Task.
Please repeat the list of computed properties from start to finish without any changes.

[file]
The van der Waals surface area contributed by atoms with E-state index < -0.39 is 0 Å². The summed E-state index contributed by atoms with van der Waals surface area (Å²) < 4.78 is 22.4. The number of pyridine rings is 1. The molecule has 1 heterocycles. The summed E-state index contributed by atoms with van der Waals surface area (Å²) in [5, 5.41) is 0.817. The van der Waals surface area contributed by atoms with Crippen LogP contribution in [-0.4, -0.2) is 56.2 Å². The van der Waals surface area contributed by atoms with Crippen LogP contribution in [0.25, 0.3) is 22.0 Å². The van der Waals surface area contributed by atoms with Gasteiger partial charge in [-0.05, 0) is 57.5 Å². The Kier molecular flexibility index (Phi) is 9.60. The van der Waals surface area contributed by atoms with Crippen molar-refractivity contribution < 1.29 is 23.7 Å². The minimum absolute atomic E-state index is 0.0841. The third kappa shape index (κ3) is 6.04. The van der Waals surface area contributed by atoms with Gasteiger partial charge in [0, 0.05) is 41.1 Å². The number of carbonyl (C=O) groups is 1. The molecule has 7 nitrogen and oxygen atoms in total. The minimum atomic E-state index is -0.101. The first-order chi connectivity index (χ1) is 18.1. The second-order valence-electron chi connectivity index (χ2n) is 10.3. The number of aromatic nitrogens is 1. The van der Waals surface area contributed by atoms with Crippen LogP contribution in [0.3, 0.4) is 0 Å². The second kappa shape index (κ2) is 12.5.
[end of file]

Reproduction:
The van der Waals surface area contributed by atoms with E-state index < -0.39 is 0 Å². The summed E-state index contributed by atoms with van der Waals surface area (Å²) < 4.78 is 22.4. The number of pyridine rings is 1. The molecule has 1 heterocycles. The summed E-state index contributed by atoms with van der Waals surface area (Å²) in [5, 5.41) is 0.817. The van der Waals surface area contributed by atoms with Crippen LogP contribution in [-0.4, -0.2) is 56.2 Å². The van der Waals surface area contributed by atoms with Crippen LogP contribution in [0.25, 0.3) is 22.0 Å². The van der Waals surface area contributed by atoms with Gasteiger partial charge in [-0.05, 0) is 57.5 Å². The Kier molecular flexibility index (Phi) is 9.60. The van der Waals surface area contributed by atoms with Crippen molar-refractivity contribution < 1.29 is 23.7 Å². The minimum absolute atomic E-state index is 0.0841. The third kappa shape index (κ3) is 6.04. The van der Waals surface area contributed by atoms with Gasteiger partial charge in [0, 0.05) is 41.1 Å². The number of carbonyl (C=O) groups is 1. The molecule has 7 nitrogen and oxygen atoms in total. The minimum atomic E-state index is -0.101. The first-order chi connectivity index (χ1) is 18.1. The second-order valence-electron chi connectivity index (χ2n) is 10.3. The number of aromatic nitrogens is 1. The van der Waals surface area contributed by atoms with Crippen LogP contribution in [0.3, 0.4) is 0 Å². The second kappa shape index (κ2) is 12.5.